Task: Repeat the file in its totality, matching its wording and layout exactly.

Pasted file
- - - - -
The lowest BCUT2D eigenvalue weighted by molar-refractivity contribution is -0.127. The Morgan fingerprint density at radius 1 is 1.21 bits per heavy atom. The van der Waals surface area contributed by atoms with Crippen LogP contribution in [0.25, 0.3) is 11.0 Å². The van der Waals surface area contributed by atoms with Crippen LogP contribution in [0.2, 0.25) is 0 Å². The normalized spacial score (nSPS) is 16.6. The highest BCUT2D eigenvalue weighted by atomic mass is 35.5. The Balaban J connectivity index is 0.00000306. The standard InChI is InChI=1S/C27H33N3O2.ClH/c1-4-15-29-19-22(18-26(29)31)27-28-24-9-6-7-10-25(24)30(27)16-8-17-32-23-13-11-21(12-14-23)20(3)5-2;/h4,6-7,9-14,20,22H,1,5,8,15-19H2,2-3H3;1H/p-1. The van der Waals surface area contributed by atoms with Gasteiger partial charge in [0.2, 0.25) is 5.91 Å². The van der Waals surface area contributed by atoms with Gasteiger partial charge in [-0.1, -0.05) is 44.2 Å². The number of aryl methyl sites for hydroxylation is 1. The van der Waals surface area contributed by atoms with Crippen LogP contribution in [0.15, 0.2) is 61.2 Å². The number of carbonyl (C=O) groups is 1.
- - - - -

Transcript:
The lowest BCUT2D eigenvalue weighted by molar-refractivity contribution is -0.127. The Morgan fingerprint density at radius 1 is 1.21 bits per heavy atom. The van der Waals surface area contributed by atoms with Crippen LogP contribution in [0.25, 0.3) is 11.0 Å². The van der Waals surface area contributed by atoms with Crippen LogP contribution in [0.2, 0.25) is 0 Å². The normalized spacial score (nSPS) is 16.6. The highest BCUT2D eigenvalue weighted by atomic mass is 35.5. The Balaban J connectivity index is 0.00000306. The standard InChI is InChI=1S/C27H33N3O2.ClH/c1-4-15-29-19-22(18-26(29)31)27-28-24-9-6-7-10-25(24)30(27)16-8-17-32-23-13-11-21(12-14-23)20(3)5-2;/h4,6-7,9-14,20,22H,1,5,8,15-19H2,2-3H3;1H/p-1. The van der Waals surface area contributed by atoms with Gasteiger partial charge in [0.2, 0.25) is 5.91 Å². The van der Waals surface area contributed by atoms with Gasteiger partial charge in [-0.1, -0.05) is 44.2 Å². The number of aryl methyl sites for hydroxylation is 1. The van der Waals surface area contributed by atoms with Crippen LogP contribution in [0.15, 0.2) is 61.2 Å². The number of carbonyl (C=O) groups is 1.